It sounds grim, I know. But, on the bright side, there are lots of people who are helping them, too!
From the federal government to grassroots supporters, people are coming to the aid of Monarchs.
In this article I cut from a newspaper last year, it states that Monarchs had experienced a 90% decline in population, with the lowest recorded numbers occurring in 2013-14. The US Fish and Wildlife Service was considering putting them on the endangered species list. Just like when our Eastern Bluebirds were in serious trouble, people are stepping up to help.
I picked up the brochure in the photo above at the Wetlands Institute in Stone Harbor, NJ. They have a large butterfly garden out in front of their building, and inside they have this:
As they find eggs or caterpillars on their milkweed plants, they bring them inside to protect and raise, then they tag and release them.
I'm not going to go into the details of the Monarch life cycle, but if you'd like to read about it at one of the best websites I've seen, you can click here.
Now, I want to tell you about my own Monarch story. Our family has loved them for a long time. When my girls were young, they enjoyed raising a caterpillar or two and releasing the butterflies after they emerged from their chrysalises.
There's a butterfly / dolphin enthusiast!
And a nice handling method!
I had not raised any caterpillars for long time, preferring to let nature take its course. This year I changed my mind - because Monarchs are in trouble and particularly because some of ours were in trouble!
While my husband had done a good deed for me and staked off the best of our local milkweed colony, there were still milkweeds scattered here and there in the hayfields which were destined to be mowed for mushroom hay.
|Thank you, honey.|
So, I kept checking and found several Monarch caterpillars in the 'danger zone'.
The easiest way to find them is to look for chewed leaves or frass (a fancy way of saying caterpillar poo).
You could also find eggs, but they are very tiny so you'd have to look carefully. The 'cats' can vary in size, depending on which 'instar' they are in (they go thru 5).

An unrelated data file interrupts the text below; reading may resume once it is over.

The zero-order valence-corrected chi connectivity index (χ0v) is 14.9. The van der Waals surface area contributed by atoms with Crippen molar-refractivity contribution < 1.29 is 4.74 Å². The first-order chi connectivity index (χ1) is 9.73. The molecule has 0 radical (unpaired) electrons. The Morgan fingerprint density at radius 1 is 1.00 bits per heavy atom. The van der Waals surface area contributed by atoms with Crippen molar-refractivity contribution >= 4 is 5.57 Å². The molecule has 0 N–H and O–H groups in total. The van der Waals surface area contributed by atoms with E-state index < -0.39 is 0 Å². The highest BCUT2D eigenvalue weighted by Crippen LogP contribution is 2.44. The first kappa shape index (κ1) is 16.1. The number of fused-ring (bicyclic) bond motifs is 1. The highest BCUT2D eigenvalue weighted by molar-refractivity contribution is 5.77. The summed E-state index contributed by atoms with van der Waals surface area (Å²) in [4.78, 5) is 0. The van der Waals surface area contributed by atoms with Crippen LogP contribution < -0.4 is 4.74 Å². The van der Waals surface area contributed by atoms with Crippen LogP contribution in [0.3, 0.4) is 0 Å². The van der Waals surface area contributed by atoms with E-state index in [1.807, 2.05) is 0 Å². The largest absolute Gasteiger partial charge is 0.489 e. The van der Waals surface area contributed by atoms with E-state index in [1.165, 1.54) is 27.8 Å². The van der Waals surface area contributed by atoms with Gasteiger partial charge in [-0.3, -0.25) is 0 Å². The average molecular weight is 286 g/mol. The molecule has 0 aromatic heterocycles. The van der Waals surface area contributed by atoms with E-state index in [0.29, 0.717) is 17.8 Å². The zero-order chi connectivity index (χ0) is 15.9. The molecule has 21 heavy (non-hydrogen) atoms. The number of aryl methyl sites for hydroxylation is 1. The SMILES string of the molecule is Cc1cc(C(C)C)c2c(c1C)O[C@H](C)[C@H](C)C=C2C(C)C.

I brought them back and set them up in a special habitat... basically providing them with milkweed to eat and keeping the container clean.
They will eventually look for a place to pupate and attach themselves by a silken mat. In the next photo, you can see the one on the right working on this, and the other one already in the pupa stage.
Then, the 'cat' will hang in what is called the "J position" for awhile.
Here's another viewpoint:
I was really glad I brought these caterpillars in, because before all the above took place, this happened...
Those caterpillars were on milkweed that was right in the front and center of that photo!
If you are interested in learning more about how you can help Monarchs, here is a link to the Fish and Wildlife Service webpage that has lots of information. There are also several Facebook groups; where those 'grassroots' people I wrote about earlier share information on raising and helping Monarchs.
While I was not lucky enough to see a caterpillar go into a pupa... I did get to watch one emerge as a butterfly! Of course, I took lots of photos to share with you... so 'stay-tuned' for my next post!
PS - If you want some Common Milkweed seed to grow your own Monarch garden, let me know... we have lots!
Though I'll have to harvest some before it all flies away!